But we also need to enforce the laws that are on the books already.

I would imagine that the Las Vegas shooter used an illegal weapon last night.

Why can’t we enforce the laws that are already on the books?

And the people who commit these horrible crimes are mentally ill.

Anyone who could turn a gun on innocent people is clearly not right in their head.

So while we fight for more gun safety laws, a fight that is hard and where little ground has been gained in recent years, we should also fight for better healthcare for mental illness.


USV TEAM POSTS:

Albert Wenger — October 11, 2017
Last Uncertainty Wednesday we dug deeper into understanding the distribution of sample means. I...

Categories: Blog articles

Airpods

October 1, 2017 - 9:43am

I broke my Pixel a few weeks ago and have been using an old iPhone since then.

I was hoping to hold out until the new Pixel comes out, but I couldn’t hold out and got a new Pixel this week which I’ve now cut over to.

The one thing I am going to miss about the iPhone was the Airpods that I got when I went back to iPhone.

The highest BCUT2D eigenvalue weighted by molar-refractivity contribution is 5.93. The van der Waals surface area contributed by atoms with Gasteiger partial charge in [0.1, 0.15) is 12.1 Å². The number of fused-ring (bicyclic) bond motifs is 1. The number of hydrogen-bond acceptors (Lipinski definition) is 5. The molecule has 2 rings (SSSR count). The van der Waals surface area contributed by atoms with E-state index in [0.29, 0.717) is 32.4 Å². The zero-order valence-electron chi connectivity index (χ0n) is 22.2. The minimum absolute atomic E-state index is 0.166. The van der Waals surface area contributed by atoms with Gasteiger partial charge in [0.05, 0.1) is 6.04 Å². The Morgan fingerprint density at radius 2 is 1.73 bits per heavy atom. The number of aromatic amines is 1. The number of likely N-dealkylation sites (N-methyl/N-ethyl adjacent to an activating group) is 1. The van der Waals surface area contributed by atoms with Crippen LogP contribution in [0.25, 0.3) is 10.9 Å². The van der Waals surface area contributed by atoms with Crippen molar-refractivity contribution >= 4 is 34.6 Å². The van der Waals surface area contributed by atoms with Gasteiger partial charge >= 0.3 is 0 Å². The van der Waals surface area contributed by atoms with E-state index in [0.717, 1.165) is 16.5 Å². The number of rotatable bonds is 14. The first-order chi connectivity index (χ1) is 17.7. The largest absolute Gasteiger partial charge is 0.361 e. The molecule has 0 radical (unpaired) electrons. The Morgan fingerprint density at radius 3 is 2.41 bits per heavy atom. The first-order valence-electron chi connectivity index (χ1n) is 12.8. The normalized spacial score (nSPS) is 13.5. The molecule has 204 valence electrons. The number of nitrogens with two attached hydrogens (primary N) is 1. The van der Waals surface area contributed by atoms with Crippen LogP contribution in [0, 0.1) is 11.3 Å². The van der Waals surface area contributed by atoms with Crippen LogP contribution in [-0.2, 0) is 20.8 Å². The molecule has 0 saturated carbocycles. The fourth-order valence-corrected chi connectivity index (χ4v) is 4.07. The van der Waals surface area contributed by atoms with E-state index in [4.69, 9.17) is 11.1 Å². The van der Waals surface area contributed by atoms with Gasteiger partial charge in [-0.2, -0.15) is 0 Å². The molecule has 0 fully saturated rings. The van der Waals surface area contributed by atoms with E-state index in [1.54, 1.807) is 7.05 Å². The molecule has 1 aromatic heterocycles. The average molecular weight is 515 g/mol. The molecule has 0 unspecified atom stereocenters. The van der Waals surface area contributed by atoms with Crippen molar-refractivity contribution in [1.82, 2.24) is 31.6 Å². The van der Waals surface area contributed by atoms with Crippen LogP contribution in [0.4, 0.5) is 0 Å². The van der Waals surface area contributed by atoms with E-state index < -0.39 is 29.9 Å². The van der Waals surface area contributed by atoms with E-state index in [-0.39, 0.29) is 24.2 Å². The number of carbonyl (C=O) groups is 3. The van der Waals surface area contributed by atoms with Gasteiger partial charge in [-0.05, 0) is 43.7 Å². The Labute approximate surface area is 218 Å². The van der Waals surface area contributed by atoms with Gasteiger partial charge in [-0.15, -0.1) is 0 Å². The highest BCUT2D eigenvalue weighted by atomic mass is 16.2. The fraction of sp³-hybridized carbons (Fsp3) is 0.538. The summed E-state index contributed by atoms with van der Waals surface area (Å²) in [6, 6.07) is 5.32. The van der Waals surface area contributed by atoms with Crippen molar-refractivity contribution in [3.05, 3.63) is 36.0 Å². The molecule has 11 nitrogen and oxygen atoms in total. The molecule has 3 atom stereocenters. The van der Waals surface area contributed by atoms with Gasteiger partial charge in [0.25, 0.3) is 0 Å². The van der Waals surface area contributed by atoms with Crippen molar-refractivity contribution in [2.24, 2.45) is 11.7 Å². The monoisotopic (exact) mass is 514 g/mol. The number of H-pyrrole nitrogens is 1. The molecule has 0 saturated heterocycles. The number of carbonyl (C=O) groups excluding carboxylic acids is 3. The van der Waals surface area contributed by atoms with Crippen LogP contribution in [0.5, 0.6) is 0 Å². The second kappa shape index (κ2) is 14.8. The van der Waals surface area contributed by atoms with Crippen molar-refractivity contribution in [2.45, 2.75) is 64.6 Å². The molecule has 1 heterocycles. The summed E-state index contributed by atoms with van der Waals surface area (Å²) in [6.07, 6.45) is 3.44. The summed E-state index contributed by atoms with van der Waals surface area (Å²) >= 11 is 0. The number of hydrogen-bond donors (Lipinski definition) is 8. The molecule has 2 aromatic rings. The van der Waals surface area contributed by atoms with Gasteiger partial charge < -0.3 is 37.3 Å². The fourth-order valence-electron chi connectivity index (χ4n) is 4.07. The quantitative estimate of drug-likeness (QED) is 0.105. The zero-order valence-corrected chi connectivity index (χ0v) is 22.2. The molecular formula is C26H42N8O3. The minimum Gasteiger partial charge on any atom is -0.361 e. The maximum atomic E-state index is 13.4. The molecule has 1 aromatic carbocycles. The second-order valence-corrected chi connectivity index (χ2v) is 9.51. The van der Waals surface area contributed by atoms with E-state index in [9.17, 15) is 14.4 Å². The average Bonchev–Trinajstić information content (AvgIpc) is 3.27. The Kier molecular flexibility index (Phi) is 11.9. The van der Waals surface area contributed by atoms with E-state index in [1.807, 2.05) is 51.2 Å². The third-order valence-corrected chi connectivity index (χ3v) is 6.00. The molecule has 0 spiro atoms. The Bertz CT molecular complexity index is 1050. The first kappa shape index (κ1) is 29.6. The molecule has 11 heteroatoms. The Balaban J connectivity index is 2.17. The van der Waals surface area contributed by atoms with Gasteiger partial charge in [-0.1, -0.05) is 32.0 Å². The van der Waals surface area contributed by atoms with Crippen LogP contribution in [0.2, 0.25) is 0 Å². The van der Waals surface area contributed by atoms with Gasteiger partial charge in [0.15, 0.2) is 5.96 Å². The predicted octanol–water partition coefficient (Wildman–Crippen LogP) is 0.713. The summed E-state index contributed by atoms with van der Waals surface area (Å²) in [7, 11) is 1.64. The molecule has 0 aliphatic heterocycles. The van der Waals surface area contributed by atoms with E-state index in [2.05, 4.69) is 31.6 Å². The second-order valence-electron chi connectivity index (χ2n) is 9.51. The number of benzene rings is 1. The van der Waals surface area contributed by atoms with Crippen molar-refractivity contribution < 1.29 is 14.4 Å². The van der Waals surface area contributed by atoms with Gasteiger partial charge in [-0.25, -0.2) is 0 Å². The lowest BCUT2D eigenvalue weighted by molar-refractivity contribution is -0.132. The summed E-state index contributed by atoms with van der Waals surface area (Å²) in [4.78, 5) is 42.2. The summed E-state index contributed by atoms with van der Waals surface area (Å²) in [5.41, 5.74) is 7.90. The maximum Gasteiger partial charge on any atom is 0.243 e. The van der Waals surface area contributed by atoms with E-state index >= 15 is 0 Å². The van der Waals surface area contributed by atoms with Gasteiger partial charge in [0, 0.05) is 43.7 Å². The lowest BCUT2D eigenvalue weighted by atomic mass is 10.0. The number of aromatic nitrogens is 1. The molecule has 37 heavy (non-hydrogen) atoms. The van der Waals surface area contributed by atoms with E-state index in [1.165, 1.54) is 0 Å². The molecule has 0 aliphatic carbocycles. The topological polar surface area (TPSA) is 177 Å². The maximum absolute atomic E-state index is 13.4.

The Airpods are the best wireless headphones I’ve ever used, by a wide margin.

I am going to miss them.

I am going to find the closest bluetooth version of them I can for my new Pixel.

If anyone has any suggestions, I am all ears.

No pun intended.


USV TEAM POSTS:

Albert Wenger — October 9, 2017
Support idyll - Interactive Narratives

Categories: Blog articles

Audio Of The Week: Why Crypto Tokens Matter

September 30, 2017 - 4:22am

This is a conversation between two friends of mine; Chris Dixon, partner at Andreessen Horowitz, and Fred Ehrsam, co-founder of Coinbase.

It is excellent. I highly recommend it, particularly for those that want to make sense of crypto and what is happening in this market.

Categories: Blog articles

Funding Friday: Grow Your Own Lampshade

September 29, 2017 - 4:30am

I backed this project today and am excited to share it with all of you.

Categories: Blog articles

GDPR

September 28, 2017 - 4:56am

We have been spending a lot of time in Board meetings lately talking about GDPR.

GDPR stands for General Data Protection Regulation and is an EU regulation that, as written, will impact most Internet companies regardless of where they are located.

If you have not heard of GDPR and are running or working for an Internet company, you should wrap your head around it asap.

This Wikipedia entry does a pretty decent job explaining GDPR at a high level.

I heard someone explain GDPR as the “privacy equivalent of SOX.” I think that is a decent way to think about it.

This is serious regulation and complying is going to be hard and a lot of extra work. It will also impact product development and add overhead to that. The penalties for non compliance are massive and you cannot simply ignore this.